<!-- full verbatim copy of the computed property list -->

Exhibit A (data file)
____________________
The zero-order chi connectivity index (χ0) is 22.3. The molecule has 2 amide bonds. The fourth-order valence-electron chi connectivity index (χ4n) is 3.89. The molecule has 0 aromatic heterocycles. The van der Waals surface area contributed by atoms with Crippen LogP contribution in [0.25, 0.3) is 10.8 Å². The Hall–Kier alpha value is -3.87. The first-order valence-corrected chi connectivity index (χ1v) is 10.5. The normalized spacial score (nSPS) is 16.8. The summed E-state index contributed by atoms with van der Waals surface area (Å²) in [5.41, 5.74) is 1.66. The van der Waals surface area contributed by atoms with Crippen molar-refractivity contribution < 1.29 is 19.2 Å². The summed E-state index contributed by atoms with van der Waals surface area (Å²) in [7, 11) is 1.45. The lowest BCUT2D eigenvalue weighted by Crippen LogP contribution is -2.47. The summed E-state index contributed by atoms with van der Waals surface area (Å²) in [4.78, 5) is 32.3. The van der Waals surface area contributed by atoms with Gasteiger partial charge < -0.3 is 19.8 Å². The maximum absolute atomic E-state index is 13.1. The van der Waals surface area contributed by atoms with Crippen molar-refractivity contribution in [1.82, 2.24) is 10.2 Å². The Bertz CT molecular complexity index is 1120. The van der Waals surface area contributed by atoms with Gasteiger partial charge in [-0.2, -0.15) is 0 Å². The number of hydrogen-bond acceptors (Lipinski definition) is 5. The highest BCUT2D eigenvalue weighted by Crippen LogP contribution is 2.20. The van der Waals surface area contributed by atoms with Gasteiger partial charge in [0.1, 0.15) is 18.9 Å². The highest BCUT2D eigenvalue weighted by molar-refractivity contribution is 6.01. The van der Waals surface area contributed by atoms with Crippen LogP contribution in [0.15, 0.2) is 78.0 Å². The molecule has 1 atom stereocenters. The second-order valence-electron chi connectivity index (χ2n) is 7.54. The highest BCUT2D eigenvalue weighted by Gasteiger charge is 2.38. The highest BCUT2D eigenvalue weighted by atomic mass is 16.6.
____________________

The zero-order chi connectivity index (χ0) is 22.3. The molecule has 2 amide bonds. The fourth-order valence-electron chi connectivity index (χ4n) is 3.89. The molecule has 0 aromatic heterocycles. The van der Waals surface area contributed by atoms with Crippen LogP contribution in [0.25, 0.3) is 10.8 Å². The Hall–Kier alpha value is -3.87. The first-order valence-corrected chi connectivity index (χ1v) is 10.5. The normalized spacial score (nSPS) is 16.8. The summed E-state index contributed by atoms with van der Waals surface area (Å²) in [5.41, 5.74) is 1.66. The van der Waals surface area contributed by atoms with Crippen molar-refractivity contribution < 1.29 is 19.2 Å². The summed E-state index contributed by atoms with van der Waals surface area (Å²) in [7, 11) is 1.45. The lowest BCUT2D eigenvalue weighted by Crippen LogP contribution is -2.47. The summed E-state index contributed by atoms with van der Waals surface area (Å²) in [4.78, 5) is 32.3. The van der Waals surface area contributed by atoms with Gasteiger partial charge < -0.3 is 19.8 Å². The maximum absolute atomic E-state index is 13.1. The van der Waals surface area contributed by atoms with Crippen molar-refractivity contribution in [1.82, 2.24) is 10.2 Å². The Bertz CT molecular complexity index is 1120. The van der Waals surface area contributed by atoms with Gasteiger partial charge in [-0.2, -0.15) is 0 Å². The number of hydrogen-bond acceptors (Lipinski definition) is 5. The highest BCUT2D eigenvalue weighted by Crippen LogP contribution is 2.20. The van der Waals surface area contributed by atoms with Gasteiger partial charge in [0.1, 0.15) is 18.9 Å². The highest BCUT2D eigenvalue weighted by molar-refractivity contribution is 6.01. The van der Waals surface area contributed by atoms with Crippen LogP contribution in [0.15, 0.2) is 78.0 Å². The molecule has 1 atom stereocenters. The second-order valence-electron chi connectivity index (χ2n) is 7.54. The highest BCUT2D eigenvalue weighted by Gasteiger charge is 2.38. The highest BCUT2D eigenvalue weighted by atomic mass is 16.6.